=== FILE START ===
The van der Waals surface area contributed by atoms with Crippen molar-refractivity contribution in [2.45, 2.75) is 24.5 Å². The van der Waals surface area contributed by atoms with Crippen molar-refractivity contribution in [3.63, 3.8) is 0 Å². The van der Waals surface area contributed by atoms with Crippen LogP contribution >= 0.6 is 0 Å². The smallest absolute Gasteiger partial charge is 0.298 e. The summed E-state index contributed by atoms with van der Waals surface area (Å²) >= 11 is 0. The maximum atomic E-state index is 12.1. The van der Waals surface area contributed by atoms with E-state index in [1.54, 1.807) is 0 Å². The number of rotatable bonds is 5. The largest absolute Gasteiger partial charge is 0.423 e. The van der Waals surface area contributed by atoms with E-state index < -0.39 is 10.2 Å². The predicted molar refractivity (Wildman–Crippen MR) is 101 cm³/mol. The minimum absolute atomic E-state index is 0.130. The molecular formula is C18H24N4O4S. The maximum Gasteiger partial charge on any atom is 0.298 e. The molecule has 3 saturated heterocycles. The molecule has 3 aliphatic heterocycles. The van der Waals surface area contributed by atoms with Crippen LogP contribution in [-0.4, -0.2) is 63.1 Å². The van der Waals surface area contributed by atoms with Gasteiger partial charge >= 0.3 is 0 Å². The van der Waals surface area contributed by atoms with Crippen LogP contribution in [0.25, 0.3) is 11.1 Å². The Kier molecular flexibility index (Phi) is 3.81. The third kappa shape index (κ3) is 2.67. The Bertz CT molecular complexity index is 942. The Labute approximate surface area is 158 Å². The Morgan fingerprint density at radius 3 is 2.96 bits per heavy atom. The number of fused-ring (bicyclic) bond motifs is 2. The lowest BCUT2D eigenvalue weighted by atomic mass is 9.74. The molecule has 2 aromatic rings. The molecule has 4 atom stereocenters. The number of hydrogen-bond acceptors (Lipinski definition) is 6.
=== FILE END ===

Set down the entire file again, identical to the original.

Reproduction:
The van der Waals surface area contributed by atoms with Crippen molar-refractivity contribution in [2.45, 2.75) is 24.5 Å². The van der Waals surface area contributed by atoms with Crippen molar-refractivity contribution in [3.63, 3.8) is 0 Å². The van der Waals surface area contributed by atoms with Crippen LogP contribution >= 0.6 is 0 Å². The smallest absolute Gasteiger partial charge is 0.298 e. The summed E-state index contributed by atoms with van der Waals surface area (Å²) >= 11 is 0. The maximum atomic E-state index is 12.1. The van der Waals surface area contributed by atoms with E-state index in [1.54, 1.807) is 0 Å². The number of rotatable bonds is 5. The largest absolute Gasteiger partial charge is 0.423 e. The van der Waals surface area contributed by atoms with E-state index < -0.39 is 10.2 Å². The predicted molar refractivity (Wildman–Crippen MR) is 101 cm³/mol. The minimum absolute atomic E-state index is 0.130. The molecular formula is C18H24N4O4S. The maximum Gasteiger partial charge on any atom is 0.298 e. The molecule has 3 saturated heterocycles. The molecule has 3 aliphatic heterocycles. The van der Waals surface area contributed by atoms with Crippen LogP contribution in [-0.4, -0.2) is 63.1 Å². The van der Waals surface area contributed by atoms with Gasteiger partial charge >= 0.3 is 0 Å². The van der Waals surface area contributed by atoms with Crippen LogP contribution in [0.25, 0.3) is 11.1 Å². The Kier molecular flexibility index (Phi) is 3.81. The third kappa shape index (κ3) is 2.67. The Bertz CT molecular complexity index is 942. The Labute approximate surface area is 158 Å². The Morgan fingerprint density at radius 3 is 2.96 bits per heavy atom. The number of fused-ring (bicyclic) bond motifs is 2. The lowest BCUT2D eigenvalue weighted by atomic mass is 9.74. The molecule has 2 aromatic rings. The molecule has 4 atom stereocenters. The number of hydrogen-bond acceptors (Lipinski definition) is 6.